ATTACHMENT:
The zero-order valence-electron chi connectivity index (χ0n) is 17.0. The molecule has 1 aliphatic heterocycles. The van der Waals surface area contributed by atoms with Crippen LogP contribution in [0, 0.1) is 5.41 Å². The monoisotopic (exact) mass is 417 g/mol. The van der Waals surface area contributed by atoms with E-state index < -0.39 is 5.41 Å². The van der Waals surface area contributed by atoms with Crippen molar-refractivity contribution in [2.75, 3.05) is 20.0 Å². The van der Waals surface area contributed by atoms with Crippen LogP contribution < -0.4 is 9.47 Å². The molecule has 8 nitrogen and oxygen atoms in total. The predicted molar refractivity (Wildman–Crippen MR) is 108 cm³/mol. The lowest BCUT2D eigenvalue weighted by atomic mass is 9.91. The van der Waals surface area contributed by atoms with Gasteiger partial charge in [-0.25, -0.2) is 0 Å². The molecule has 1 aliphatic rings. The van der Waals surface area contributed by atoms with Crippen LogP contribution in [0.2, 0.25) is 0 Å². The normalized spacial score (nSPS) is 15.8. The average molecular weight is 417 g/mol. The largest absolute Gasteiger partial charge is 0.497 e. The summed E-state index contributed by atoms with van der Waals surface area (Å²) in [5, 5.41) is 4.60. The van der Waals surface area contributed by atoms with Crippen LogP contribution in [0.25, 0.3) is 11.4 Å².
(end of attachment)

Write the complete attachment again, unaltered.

The zero-order valence-electron chi connectivity index (χ0n) is 17.0. The molecule has 1 aliphatic heterocycles. The van der Waals surface area contributed by atoms with Crippen LogP contribution in [0, 0.1) is 5.41 Å². The monoisotopic (exact) mass is 417 g/mol. The van der Waals surface area contributed by atoms with E-state index < -0.39 is 5.41 Å². The van der Waals surface area contributed by atoms with Crippen molar-refractivity contribution in [2.75, 3.05) is 20.0 Å². The van der Waals surface area contributed by atoms with Crippen LogP contribution < -0.4 is 9.47 Å². The molecule has 8 nitrogen and oxygen atoms in total. The predicted molar refractivity (Wildman–Crippen MR) is 108 cm³/mol. The lowest BCUT2D eigenvalue weighted by atomic mass is 9.91. The van der Waals surface area contributed by atoms with Gasteiger partial charge in [-0.25, -0.2) is 0 Å². The molecule has 1 aliphatic rings. The van der Waals surface area contributed by atoms with Crippen LogP contribution in [0.2, 0.25) is 0 Å². The normalized spacial score (nSPS) is 15.8. The average molecular weight is 417 g/mol. The largest absolute Gasteiger partial charge is 0.497 e. The summed E-state index contributed by atoms with van der Waals surface area (Å²) in [5, 5.41) is 4.60. The van der Waals surface area contributed by atoms with Crippen LogP contribution in [0.25, 0.3) is 11.4 Å².